Primary prevention, early detection and treatment, and survivorship activities are overarching focus areas that programs use to prevent and control cancer. Interventions typically address one at a time.
NCCCP award recipients strengthen their program activities by incorporating the following cross-cutting priorities in their strategies and approaches.
PSE approaches can make healthy living easier and provide sustainable cancer prevention and control improvements where people live, work, play, and learn.
We can make communities healthier by supporting changes in—
- Policies to protect communities from harmful agents or elements (such as indoor tanning policies to limit exposure to ultraviolet rays or smoke-free policies to limit exposure to secondhand smoke).
- Systems to increase the use of client reminders to get people screened for cancer, or to increase access to healthy food choices in schools and workplaces.
- Environments to encourage communities to be active (such as pedestrian-and bike-friendly streets).
Health equity is achieved when every person has the opportunity to live their healthiest life, including people in communities with a higher burden of cancer. Programs address health equity by—
- Training and maintaining a culturally competent workforce, including patient navigators, community health workers, and other public health practitioners, to tailor interventions for underrepresented and underserved groups.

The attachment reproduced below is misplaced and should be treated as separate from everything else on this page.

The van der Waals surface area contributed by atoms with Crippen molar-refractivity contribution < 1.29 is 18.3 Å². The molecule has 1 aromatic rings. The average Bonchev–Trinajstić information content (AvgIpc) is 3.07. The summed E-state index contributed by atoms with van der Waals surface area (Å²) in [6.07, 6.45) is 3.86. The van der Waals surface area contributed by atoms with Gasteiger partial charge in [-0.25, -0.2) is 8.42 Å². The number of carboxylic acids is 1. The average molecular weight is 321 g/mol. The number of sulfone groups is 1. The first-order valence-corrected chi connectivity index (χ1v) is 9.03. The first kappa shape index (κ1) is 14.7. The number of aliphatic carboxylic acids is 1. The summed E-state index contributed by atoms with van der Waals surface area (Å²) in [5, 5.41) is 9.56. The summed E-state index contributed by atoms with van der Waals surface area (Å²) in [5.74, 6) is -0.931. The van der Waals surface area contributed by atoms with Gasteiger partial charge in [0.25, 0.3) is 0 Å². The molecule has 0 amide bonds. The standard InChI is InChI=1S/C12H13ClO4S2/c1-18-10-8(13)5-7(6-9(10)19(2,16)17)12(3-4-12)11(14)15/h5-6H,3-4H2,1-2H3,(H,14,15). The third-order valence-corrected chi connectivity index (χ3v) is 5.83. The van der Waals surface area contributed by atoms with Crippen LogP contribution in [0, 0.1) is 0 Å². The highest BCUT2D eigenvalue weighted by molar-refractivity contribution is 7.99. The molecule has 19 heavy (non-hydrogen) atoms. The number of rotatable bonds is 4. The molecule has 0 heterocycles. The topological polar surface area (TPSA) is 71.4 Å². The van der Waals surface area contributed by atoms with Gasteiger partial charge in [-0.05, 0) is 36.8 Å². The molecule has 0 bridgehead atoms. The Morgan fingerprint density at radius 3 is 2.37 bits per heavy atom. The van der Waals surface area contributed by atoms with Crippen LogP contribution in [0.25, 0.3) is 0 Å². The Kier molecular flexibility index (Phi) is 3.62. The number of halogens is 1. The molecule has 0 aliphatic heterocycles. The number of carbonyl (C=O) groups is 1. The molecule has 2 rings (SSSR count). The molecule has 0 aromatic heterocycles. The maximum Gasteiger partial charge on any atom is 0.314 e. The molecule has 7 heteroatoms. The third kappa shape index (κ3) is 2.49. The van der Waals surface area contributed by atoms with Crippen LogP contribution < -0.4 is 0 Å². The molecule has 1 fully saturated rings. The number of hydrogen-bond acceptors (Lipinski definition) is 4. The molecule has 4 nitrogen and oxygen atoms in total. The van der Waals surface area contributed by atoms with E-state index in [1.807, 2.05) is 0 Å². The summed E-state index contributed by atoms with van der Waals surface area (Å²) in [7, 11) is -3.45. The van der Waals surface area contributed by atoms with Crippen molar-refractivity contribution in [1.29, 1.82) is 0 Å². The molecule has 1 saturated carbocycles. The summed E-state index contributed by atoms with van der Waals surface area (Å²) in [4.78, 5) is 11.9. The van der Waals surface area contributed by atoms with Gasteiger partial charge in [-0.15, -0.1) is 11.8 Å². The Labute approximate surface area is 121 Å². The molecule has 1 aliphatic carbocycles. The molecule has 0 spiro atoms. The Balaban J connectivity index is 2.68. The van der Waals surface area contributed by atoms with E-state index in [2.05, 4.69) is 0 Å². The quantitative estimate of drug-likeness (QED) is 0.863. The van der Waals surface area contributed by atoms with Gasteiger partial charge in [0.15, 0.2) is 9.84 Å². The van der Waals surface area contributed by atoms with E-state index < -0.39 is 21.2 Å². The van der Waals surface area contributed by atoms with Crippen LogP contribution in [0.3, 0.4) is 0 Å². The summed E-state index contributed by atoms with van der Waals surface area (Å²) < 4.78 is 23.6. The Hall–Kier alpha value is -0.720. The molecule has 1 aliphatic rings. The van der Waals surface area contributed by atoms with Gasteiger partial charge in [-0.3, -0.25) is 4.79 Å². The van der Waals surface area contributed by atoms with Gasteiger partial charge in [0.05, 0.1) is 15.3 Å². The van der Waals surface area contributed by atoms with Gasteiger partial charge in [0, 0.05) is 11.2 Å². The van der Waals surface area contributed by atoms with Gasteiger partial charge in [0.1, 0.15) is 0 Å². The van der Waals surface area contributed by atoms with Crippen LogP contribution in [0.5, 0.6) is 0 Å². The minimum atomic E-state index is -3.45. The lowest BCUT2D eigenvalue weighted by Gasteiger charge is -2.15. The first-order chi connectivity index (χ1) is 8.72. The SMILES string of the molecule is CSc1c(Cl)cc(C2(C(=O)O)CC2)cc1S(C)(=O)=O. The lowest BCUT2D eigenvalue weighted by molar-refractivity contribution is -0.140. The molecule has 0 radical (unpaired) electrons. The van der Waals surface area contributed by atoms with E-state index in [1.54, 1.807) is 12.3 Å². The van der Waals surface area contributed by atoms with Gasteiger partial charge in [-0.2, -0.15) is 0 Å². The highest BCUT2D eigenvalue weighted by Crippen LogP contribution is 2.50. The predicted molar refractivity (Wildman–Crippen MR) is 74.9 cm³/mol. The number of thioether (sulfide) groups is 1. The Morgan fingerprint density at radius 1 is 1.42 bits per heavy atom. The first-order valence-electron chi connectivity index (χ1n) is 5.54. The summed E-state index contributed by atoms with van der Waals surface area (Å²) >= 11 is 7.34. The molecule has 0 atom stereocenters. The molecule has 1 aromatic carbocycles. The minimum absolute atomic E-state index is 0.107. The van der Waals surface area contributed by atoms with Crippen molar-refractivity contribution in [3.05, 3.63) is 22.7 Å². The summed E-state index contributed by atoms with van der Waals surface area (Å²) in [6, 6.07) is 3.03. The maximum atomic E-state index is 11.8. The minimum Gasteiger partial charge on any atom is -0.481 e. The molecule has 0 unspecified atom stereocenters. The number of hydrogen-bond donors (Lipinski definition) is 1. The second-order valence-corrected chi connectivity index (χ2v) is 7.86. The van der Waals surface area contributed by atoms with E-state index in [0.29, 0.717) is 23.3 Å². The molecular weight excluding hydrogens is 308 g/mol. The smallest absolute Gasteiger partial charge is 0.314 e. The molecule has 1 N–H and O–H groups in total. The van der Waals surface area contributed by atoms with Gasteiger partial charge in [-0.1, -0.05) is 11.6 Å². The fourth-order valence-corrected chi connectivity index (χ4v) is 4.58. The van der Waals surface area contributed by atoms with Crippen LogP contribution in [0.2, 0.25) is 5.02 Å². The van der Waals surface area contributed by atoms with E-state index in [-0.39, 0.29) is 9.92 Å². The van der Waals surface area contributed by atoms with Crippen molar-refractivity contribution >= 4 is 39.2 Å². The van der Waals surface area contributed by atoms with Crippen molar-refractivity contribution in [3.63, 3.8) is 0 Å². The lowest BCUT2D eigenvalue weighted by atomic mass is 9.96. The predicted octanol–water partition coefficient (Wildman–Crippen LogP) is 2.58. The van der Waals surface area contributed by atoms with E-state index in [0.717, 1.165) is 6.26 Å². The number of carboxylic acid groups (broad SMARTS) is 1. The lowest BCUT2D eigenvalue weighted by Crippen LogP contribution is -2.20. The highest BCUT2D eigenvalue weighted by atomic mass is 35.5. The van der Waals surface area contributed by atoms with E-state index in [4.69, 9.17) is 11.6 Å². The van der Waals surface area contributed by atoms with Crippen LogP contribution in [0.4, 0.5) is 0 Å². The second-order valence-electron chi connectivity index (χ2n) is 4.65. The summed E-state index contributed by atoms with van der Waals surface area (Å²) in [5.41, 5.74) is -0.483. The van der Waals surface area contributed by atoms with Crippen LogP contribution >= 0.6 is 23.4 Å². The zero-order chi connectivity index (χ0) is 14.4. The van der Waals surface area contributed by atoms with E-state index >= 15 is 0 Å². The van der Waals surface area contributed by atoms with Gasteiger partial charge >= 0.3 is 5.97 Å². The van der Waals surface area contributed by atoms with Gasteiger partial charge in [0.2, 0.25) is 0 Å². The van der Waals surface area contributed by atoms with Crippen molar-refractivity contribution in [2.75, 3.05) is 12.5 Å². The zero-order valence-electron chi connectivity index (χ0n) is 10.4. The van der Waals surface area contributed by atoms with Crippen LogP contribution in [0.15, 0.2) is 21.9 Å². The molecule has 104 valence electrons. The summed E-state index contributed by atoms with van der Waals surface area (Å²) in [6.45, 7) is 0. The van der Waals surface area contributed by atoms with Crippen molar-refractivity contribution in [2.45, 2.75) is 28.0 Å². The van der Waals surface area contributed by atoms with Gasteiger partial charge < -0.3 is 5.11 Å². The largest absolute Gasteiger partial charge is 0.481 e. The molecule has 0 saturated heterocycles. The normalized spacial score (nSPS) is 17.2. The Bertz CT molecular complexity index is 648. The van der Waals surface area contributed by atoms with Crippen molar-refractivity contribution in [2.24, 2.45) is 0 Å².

- Promoting equitable access to resources, like quality and affordable screening, treatment, and care options.
- Improving data measurement in research and surveillance, and using that data to guide community-driven plans.
Program evaluation drives public health decision making and identifies what works and where resources need to be invested. Evaluation improves programs by—
- Strengthening activities with pilot programs and participant feedback.
- Preserving resources through evaluation partnerships and information sharing.
- Ensuring outcomes will be met by monitoring the success of program activities during implementation.
- Arkansas—Smoke-free State FairTobacco policies at the state fair reduce families’ exposure to secondhand smoke.
- Indiana—Complete Streets Initiative pdf icon[PDF-186KB]Neighborhood streets are accessible and attractive to pedestrians and cyclists to increase physical activity.
- New York—Access to Cancer ScreeningWorksite policy gives 8 extra leave hours to county workers to get cancer screenings.
- Great Plains Reservation—Tribal Tobacco UseCultural competency trainings teach community health workers how to talk about commercial tobacco use with tribe members.
- Wisconsin—LGBT Passport to HealthEducational booklet provides population-specific health and cancer screening information.
- Oregon—Tobacco Prevention for MedicaidState reduces Medicaid insurance barriers to increase recipients’ access to primary prevention and tobacco cessation resources.
- North Dakota—Treadmill DesksTreadmill desks increase employee physical activity to reduce cancer risk.
- Washington, DC—Inside Knowledge PilotSelfMadeHealth Network pilots gynecologic cancer educational sessions for college-aged African American women.
- Arkansas—Head Start FamiliesStaff learn how to talk to rural, low socioeconomic status parents about smoking cessation and risks.
- Primary prevention
- Early Detection and Treatment
- Policy, Systems, and Environmental (PSE) Approaches
- Health Equity